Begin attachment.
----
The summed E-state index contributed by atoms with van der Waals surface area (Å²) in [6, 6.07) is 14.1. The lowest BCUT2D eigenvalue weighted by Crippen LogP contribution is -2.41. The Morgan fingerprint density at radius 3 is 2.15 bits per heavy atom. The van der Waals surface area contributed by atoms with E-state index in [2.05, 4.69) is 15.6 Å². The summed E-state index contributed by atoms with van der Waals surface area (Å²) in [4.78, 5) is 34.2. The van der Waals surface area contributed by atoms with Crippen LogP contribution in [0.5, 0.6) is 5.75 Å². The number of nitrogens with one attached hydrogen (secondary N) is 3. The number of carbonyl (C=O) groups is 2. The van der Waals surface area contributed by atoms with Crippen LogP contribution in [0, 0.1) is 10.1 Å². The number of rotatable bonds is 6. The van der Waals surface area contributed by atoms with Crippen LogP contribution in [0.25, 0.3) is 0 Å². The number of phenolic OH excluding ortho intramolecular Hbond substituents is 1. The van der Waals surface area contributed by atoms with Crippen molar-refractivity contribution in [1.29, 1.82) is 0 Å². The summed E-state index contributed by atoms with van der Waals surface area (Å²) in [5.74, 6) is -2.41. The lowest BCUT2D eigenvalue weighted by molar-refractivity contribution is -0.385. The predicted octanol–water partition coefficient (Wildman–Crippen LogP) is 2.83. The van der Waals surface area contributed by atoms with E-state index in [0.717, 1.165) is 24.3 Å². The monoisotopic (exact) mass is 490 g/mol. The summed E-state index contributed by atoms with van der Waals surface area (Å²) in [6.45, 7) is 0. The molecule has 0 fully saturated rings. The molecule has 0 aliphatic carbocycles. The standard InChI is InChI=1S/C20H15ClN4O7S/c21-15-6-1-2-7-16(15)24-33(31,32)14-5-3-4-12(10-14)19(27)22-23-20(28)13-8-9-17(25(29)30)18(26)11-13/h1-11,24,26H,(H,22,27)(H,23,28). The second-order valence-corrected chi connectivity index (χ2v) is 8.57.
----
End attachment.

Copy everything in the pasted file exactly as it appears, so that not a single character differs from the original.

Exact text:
The summed E-state index contributed by atoms with van der Waals surface area (Å²) in [6, 6.07) is 14.1. The lowest BCUT2D eigenvalue weighted by Crippen LogP contribution is -2.41. The Morgan fingerprint density at radius 3 is 2.15 bits per heavy atom. The van der Waals surface area contributed by atoms with E-state index in [2.05, 4.69) is 15.6 Å². The summed E-state index contributed by atoms with van der Waals surface area (Å²) in [4.78, 5) is 34.2. The van der Waals surface area contributed by atoms with Crippen LogP contribution in [0.5, 0.6) is 5.75 Å². The number of nitrogens with one attached hydrogen (secondary N) is 3. The number of carbonyl (C=O) groups is 2. The van der Waals surface area contributed by atoms with Crippen LogP contribution in [0, 0.1) is 10.1 Å². The number of rotatable bonds is 6. The van der Waals surface area contributed by atoms with Crippen LogP contribution in [0.25, 0.3) is 0 Å². The number of phenolic OH excluding ortho intramolecular Hbond substituents is 1. The van der Waals surface area contributed by atoms with Crippen molar-refractivity contribution in [1.29, 1.82) is 0 Å². The summed E-state index contributed by atoms with van der Waals surface area (Å²) in [5.74, 6) is -2.41. The lowest BCUT2D eigenvalue weighted by molar-refractivity contribution is -0.385. The predicted octanol–water partition coefficient (Wildman–Crippen LogP) is 2.83. The van der Waals surface area contributed by atoms with E-state index in [0.717, 1.165) is 24.3 Å². The monoisotopic (exact) mass is 490 g/mol. The summed E-state index contributed by atoms with van der Waals surface area (Å²) in [6.45, 7) is 0. The molecule has 0 fully saturated rings. The molecule has 0 aliphatic carbocycles. The standard InChI is InChI=1S/C20H15ClN4O7S/c21-15-6-1-2-7-16(15)24-33(31,32)14-5-3-4-12(10-14)19(27)22-23-20(28)13-8-9-17(25(29)30)18(26)11-13/h1-11,24,26H,(H,22,27)(H,23,28). The second-order valence-corrected chi connectivity index (χ2v) is 8.57.